- Effective managers actively seek out process improvements for continuous improvement as part of a normal business process rather than waiting until problems arise.
- Effective managers continually track performance and communicate the result to all members of the group as opposed to relying on ad hoc and incomplete tracking systems.
- Effective managers review performance continually with an expectation of continuous improvement as opposed to infrequent performance reviews are based only on a success/failure scale.
- Effective managers ensure that in review/performance conversations the purpose, data, agenda and follow-up steps (like coaching) are clear to all parties.
- Effective managers establish and rely on a balance of financial and non-financial targets.
- Effective managers establish goals that are based on shareholder value, not accounting value, and which are defined in a way that works through business units and ultimately is connected to individual performance expectations.
- Effective managers avoid focusing mainly on the short term and instead visualize short-term targets as a “staircase” toward their main focus on long-term goals.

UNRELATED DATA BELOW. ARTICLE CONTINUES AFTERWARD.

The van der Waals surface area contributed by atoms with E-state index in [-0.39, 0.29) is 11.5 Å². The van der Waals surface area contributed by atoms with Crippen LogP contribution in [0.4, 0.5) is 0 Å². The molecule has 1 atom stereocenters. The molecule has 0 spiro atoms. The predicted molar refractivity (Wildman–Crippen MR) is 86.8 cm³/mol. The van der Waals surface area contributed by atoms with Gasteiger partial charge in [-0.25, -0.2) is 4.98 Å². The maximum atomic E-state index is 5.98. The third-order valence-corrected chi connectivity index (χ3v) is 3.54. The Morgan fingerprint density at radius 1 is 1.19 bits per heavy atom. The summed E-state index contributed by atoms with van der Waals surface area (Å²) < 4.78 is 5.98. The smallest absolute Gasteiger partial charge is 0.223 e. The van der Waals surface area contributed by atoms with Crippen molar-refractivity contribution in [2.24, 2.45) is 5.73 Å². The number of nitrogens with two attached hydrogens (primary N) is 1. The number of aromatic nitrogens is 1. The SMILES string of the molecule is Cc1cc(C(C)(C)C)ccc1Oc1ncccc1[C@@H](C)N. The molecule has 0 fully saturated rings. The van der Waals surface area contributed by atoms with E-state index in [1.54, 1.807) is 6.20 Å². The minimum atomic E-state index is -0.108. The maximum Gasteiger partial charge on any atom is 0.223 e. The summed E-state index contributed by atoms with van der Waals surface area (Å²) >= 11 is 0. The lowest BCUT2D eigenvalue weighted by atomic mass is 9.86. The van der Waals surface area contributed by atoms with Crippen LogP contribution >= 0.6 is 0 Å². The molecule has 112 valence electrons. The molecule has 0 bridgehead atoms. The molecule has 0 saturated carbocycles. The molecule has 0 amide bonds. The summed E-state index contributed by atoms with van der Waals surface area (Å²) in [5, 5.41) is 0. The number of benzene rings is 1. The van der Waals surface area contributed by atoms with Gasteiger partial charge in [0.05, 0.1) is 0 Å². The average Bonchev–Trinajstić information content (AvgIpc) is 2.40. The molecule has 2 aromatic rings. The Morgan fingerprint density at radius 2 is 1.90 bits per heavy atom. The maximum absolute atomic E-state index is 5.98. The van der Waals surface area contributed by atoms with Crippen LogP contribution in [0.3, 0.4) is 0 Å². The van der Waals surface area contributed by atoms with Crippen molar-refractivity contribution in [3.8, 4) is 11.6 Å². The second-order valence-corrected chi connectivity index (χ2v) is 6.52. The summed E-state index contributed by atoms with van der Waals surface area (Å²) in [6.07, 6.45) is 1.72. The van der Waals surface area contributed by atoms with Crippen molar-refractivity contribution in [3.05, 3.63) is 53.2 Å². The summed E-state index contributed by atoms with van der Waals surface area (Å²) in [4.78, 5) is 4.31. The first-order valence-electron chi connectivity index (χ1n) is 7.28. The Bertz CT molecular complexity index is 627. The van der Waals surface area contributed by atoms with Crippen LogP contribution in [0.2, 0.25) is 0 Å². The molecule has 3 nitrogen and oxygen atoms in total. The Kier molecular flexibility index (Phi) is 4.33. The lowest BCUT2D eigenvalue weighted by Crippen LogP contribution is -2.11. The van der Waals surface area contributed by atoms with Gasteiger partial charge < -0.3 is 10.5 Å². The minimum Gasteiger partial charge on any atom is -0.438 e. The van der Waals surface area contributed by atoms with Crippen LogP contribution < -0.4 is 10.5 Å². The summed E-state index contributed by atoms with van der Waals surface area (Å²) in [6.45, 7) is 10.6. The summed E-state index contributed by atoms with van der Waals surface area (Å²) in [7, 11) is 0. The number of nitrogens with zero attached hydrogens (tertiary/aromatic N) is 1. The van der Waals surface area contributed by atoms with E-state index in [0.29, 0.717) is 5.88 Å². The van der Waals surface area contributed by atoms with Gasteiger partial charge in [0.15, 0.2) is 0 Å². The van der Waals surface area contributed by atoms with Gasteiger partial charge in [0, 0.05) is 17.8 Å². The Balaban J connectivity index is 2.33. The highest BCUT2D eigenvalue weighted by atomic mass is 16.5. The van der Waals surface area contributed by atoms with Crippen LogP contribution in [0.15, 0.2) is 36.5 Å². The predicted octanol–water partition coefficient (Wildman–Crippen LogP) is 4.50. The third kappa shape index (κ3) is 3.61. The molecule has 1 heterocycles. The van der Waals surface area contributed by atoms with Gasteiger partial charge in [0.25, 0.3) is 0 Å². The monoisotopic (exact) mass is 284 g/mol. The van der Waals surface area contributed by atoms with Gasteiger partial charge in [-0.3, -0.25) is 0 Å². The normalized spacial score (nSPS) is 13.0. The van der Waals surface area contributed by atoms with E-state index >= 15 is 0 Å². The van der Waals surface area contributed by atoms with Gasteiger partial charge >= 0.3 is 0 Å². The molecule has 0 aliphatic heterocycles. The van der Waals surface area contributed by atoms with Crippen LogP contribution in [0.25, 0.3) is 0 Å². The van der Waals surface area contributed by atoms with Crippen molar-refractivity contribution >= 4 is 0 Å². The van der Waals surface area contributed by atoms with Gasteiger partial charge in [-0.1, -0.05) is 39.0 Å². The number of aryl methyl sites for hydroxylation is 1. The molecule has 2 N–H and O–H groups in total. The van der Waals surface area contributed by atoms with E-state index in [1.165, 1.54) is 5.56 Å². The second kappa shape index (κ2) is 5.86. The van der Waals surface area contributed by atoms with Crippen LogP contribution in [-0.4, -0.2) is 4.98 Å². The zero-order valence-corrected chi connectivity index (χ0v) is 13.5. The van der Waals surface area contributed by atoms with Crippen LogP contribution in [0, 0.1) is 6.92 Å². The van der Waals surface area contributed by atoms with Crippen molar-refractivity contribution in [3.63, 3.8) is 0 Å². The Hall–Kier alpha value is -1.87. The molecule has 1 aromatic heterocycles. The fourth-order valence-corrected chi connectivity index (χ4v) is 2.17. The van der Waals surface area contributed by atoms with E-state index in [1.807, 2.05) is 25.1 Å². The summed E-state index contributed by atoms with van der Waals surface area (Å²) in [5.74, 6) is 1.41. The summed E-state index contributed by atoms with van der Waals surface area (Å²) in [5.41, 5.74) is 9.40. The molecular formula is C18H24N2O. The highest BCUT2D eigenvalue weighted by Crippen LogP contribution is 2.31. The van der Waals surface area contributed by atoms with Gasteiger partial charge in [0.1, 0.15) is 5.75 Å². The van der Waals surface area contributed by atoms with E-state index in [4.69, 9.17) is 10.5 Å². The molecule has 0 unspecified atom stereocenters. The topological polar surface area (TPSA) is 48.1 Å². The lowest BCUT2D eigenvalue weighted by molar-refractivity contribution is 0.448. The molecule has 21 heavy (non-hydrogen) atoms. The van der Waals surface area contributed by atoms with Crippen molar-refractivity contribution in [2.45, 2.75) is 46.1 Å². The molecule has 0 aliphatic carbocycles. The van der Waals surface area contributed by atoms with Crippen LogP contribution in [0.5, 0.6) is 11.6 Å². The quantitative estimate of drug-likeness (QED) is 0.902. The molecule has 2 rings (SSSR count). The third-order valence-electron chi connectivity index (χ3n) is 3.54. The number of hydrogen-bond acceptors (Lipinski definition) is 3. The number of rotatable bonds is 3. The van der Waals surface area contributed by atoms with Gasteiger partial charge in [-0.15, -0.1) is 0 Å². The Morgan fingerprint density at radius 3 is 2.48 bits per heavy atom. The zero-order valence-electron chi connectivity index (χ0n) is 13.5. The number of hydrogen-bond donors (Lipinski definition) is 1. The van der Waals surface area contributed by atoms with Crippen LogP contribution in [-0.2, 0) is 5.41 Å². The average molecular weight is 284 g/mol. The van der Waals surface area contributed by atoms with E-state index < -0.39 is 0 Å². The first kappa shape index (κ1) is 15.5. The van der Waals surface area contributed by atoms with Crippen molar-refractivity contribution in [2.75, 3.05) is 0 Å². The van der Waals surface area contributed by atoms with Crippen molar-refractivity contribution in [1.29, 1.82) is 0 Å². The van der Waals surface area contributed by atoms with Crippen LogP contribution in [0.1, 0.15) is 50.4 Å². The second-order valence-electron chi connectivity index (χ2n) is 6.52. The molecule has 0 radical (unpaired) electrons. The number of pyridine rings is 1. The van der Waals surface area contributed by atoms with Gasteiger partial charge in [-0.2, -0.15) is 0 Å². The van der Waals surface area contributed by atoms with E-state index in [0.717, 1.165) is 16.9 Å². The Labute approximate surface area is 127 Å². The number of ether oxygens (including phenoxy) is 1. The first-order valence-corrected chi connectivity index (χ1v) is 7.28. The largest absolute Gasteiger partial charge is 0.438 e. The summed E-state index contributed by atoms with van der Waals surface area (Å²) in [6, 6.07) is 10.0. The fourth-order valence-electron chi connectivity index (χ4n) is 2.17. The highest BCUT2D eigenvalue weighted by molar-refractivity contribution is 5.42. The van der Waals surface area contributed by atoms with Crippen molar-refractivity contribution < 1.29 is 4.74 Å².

- Effective managers establish goals that are demanding yet attainable for all parts of the firm and avoid setting goals for “sacred cows” areas of the firm that are too easy to achieve.
- Effective managers establish performance measures that are well-defined, clearly communicated and publicly available.
- In well-managed organizations senior managers are evaluated and held accountable for attracting, retaining and developing talent throughout the organization.
- Well-managed organizations do a better job than their competitors in offering strong reasons for talented people to join them.
- Effective managers establish and enforce reward systems in which rewards are related to performance and effort rather than distributed equally irrespective of the performance level.
- Effective managers establish and enforce promotion systems that emphasize active identification, development and promotion of top performers and avoid promotion based mainly on tenure.
- Effective managers make it clear that failure to achieve agreed objectives carry consequences, which can include re-training or re-assignment to other jobs.
- Effective managers ensure that poor performers are re-trained and/or moved into different roles or out of the company as soon as the weakness is identified.